So let’s talk about over-used terms for a minute.
If you’ve been in the business world since the mid 1990s you’ve likely heard your management espouse the desire for employees to achieve greater work/life balance. Many U.S. companies have adopted programs to help employees strike a better life balance by providing health club benefits, entertainment discount programs, and additional time off for events such as the birth of a child. Despite all this, Americans are of the most overworked and flat-out busy people on earth, recently surpassing the Japanese and long surpassing the Europeans. With all this discussion of work/life balance, how can we in the U.S. also be of the most overworked people in the world? The answer is pretty simple; many of us talk work/life balance, but don’t live work/life balance primarily because we don’t know how to do it.
First let’s get clear on the primary purpose of achieving work/life balance. It’s about minimizing stress in your life. Much of the stress in a typical person’s life is derived from work. You can say you’ve got work/life
balance, but in addition to working full-time, you might participate in many activities with the kids, volunteer at the local homeless shelter, and exercise five days a week. If you’re feeling stressed and tired you haven’t achieved the primary intent of work/life balance, which is to reduce stress. All you have done is balanced the degree of stress you have in your work life with the stress you have in your non-work life. But at least the stress is balanced :-).
Before we get too deep in this seminar, I want to get a couple of points on the table:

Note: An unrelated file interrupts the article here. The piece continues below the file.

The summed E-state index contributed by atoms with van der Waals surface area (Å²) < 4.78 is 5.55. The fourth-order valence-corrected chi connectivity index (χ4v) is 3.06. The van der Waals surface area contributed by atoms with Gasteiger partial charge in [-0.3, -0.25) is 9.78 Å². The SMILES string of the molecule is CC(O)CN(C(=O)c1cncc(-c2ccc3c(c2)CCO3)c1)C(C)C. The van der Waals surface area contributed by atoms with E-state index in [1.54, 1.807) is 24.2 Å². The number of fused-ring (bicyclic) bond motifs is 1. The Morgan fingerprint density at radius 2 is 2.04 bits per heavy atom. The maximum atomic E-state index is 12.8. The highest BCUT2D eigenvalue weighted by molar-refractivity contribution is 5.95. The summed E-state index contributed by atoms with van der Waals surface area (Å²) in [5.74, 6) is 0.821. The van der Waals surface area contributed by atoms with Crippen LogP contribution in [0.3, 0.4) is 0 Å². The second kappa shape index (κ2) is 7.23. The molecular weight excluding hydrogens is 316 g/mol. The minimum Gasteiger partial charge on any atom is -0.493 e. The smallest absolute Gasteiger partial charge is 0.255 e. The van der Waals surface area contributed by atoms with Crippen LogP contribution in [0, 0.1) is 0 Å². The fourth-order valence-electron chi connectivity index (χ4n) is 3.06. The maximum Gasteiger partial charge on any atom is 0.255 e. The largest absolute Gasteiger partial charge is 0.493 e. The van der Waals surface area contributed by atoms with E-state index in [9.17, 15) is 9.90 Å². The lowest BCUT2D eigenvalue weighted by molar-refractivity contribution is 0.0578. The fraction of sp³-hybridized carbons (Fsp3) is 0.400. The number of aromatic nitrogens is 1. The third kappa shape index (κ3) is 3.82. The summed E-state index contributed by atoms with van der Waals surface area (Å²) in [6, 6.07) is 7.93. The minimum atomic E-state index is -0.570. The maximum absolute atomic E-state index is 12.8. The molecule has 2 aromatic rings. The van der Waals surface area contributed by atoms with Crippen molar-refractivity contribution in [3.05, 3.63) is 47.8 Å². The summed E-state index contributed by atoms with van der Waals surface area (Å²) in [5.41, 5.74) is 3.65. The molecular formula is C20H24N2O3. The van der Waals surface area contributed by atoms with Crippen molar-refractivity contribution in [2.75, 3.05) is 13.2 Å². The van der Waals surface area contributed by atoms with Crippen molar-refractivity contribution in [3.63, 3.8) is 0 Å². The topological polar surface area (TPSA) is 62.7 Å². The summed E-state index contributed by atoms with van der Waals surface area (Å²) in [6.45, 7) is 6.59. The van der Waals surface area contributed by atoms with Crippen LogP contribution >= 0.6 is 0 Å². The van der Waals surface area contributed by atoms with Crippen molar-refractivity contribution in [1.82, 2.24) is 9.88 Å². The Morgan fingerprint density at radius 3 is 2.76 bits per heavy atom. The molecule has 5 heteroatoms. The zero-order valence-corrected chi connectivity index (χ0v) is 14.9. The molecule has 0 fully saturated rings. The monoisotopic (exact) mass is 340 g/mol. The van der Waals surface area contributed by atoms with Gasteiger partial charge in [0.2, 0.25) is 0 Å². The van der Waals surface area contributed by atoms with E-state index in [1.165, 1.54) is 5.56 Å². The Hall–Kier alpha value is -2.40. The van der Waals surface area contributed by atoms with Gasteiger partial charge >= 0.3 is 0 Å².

Work/life balance doesn’t mean you never have to burn the midnight oil to get a project done. There will be times you will need to work hard to meet a deadline. What work/life balance does mean, though, is that burning the midnight oil will only be an exception, not a regular event.
Achieving work/life balance doesn’t give you a get-out-of-jail-free card to not work hard or only work a few hours a week. We were meant to work and to provide for ourselves. It just means that work is done in moderation and not to an extreme.
Realizing the quest for work/life balance means doing some serious soul searching. The first focus topic in this action guide is designed to get you thinking about what is truly important to you. If you acknowledge you are a workaholic and don’t want to change, then this action guide will probably be meaningless to you. If you do want to change, though, you’ll get a few helpful nuggets from what you’re about to read.
This seminar is very personal to me as I am a recovering workaholic. I have learned many lessons the hard way in realizing my own personal quest for work/life balance and hope that you might find a few pearls which help you better achieve the low-stress balance you desire.